History on the Hill: The MacPhie Pub

Dewick-MacPhie Dining Center is pictured on Oct. 26, 2017. Seohyun Shim / The Tufts Daily Archives

The MacPhie Pub, whose former home has since been combined with the Dewick building to form the Dewick-MacPhie Dining Center, was once a lively on-campus spot for students to hang out with friends, watch live entertainment and drink alcohol legally.

In the 1970s, many states, including Massachusetts, lowered the legal drinking age to 18. Realizing that most Tufts students were above that age, Tufts decided to establish the pub, hosted in part of Dewick-MacPhie. While the pub was run by Tufts Dining, according to Procurement Manager for Tufts Dining John Fisher, the majority of the workers and bartenders were Tufts students.

Fisher recalled the pub as a popular spot among Tufts students, featuring all kinds of performances.

Tufts Dining was running the pub in conjunction with the Programming Board, which would arrange for musical performances and comedy acts,” Fisher said.

In fact, the MacPhie Pub hosted several well-known musical acts. According to Director of Dining and Business Services Patti Klos and band concert archives, some of the acts included Tufts alumna Tracy Chapman, Phish, Village People, The Band and Natalie Merchant of 10,000 Maniacs.

Tracy Chapman used to play in the room for $5 and a free meal,” Fisher said.

The venue also hosted high-profile comedy acts.

“There was also an HBO campus comedy show hosted by [former Saturday Night Live comedian] Joe Piscopo,” Fisher said. “The Hollywood production team came in and completely renovated and dressed up the whole room.”

However, Fisher noted that local acts provided the majority of the entertainment at the pub.

“By and large, most of the acts were Tufts oriented, with Tufts bands, comedy shows and trivia nights,” Fisher said.

Other uses of the pub included a film series, sports watch parties and other student performances.

Regarding checking students’ ages, Fisher explained that the bartenders were very thorough in making sure all students were drinking legally.

“Massachusetts has very strict laws about checking identification, so we checked at the entry and used a wristband system,” Fisher said. “When the drinking age went up [to 20], we became even more strict.”

The termination of MacPhie Pub can be attributed to two main factors, according to Fisher. One of them was the raising of the drinking age from 18 to 20 in 1979 and from 20 to 21 in 1985. The second increase in the drinking age prevented over half of undergraduate students from drinking legally.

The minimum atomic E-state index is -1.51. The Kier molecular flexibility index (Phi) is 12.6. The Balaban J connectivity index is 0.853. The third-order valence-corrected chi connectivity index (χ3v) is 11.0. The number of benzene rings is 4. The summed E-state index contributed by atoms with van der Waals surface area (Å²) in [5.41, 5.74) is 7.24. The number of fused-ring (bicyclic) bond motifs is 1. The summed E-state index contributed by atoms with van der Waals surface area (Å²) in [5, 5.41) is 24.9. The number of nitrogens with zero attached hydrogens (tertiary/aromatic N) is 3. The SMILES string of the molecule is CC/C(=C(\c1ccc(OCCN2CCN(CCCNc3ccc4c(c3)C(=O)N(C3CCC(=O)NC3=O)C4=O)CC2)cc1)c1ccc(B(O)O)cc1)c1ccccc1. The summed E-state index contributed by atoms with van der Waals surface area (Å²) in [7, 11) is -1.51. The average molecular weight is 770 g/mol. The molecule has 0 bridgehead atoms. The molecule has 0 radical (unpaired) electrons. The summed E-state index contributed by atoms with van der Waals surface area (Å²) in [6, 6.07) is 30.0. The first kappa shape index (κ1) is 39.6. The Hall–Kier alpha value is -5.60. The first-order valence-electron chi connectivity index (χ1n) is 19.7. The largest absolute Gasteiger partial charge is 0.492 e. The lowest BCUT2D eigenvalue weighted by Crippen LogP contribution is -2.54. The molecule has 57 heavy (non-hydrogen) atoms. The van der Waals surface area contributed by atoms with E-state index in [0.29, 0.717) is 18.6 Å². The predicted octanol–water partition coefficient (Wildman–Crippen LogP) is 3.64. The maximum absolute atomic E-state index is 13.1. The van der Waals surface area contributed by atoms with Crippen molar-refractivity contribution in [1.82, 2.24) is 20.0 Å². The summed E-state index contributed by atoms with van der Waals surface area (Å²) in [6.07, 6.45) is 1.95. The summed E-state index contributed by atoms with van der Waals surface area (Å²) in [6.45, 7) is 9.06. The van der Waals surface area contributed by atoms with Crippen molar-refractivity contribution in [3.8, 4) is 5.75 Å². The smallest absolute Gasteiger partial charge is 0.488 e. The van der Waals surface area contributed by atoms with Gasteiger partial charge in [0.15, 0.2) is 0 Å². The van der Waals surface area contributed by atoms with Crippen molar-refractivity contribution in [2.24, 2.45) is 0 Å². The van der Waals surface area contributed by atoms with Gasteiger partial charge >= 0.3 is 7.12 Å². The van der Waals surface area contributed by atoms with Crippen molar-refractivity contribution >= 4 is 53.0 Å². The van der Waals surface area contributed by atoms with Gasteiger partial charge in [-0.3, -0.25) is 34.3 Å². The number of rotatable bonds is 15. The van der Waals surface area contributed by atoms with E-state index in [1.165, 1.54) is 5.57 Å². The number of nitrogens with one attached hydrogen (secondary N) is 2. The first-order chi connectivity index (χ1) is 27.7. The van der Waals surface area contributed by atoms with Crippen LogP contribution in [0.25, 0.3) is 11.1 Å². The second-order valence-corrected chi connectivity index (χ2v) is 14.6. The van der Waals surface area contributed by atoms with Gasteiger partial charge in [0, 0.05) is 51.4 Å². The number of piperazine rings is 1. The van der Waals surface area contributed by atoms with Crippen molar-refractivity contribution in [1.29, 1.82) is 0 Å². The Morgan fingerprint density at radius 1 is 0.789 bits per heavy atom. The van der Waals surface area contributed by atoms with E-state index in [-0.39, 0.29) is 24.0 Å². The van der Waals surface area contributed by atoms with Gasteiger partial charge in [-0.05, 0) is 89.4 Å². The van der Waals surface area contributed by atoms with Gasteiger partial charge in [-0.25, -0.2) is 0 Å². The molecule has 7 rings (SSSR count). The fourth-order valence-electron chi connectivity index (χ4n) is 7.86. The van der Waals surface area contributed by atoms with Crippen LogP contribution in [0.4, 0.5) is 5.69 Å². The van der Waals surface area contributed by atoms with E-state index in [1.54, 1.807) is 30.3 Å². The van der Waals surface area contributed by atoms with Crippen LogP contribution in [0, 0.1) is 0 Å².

“Everything changed when the drinking age went up,” Klos said.

As a result, there were fewer students who could take advantage of the on-campus pub. While some students continued to enjoy the live performances and events hosted at the pub, Klos noted that a general decline in interest for an on-campus pub led to the phasing out of MacPhie.

“It was not that students weren’t interested in having a good time or relaxing with an adult beverage, but there are so many more places to go,” Klos said. “With the T Station in Davis Square and services like Uber now, there is so much more available [off campus].”

Tufts began to phase out the pub in the early 1990s and officially combined the Dewick and MacPhie buildings.

“That’s when we got away from [Dewick and MacPhie] looking like two separate buildings, by getting rid of the door separating the two,” Klos said.

By 1994, the MacPhie Pub was no more, according to a Nov. 30, 1994 Daily article.

Around this time, Tufts considered serving alcohol at the newly created Hotung Cafe, Klos said. However, she explained that the rise in the drinking age and decline in general interest deterred the university from making this addition to the cafe.

There has recently been renewed student interest to bring a pub back to campus in some form. According to an April 6, 2016 Daily article, a group of senators brought forth the issue and began to create a report gauging student interest and feasibility. While no location had been officially proposed, the senators mentioned Brown and Brew Coffee House as “the most economically viable location,” while also keeping an eye on Hotung and Dewick-MacPhie.

While Klos is not opposed to the idea of bringing back a place to serve alcohol on campus, she wants to ensure that it would actually appeal to students and that it would be implemented for the right reasons.

“We would need to define the real objective, as a place to have a cheap beer does not seem like it’s in the university’s best interests,” Klos said. “But if you want to be adults, have an experience and foster communities, that can be done, and there is a lot of potential there.”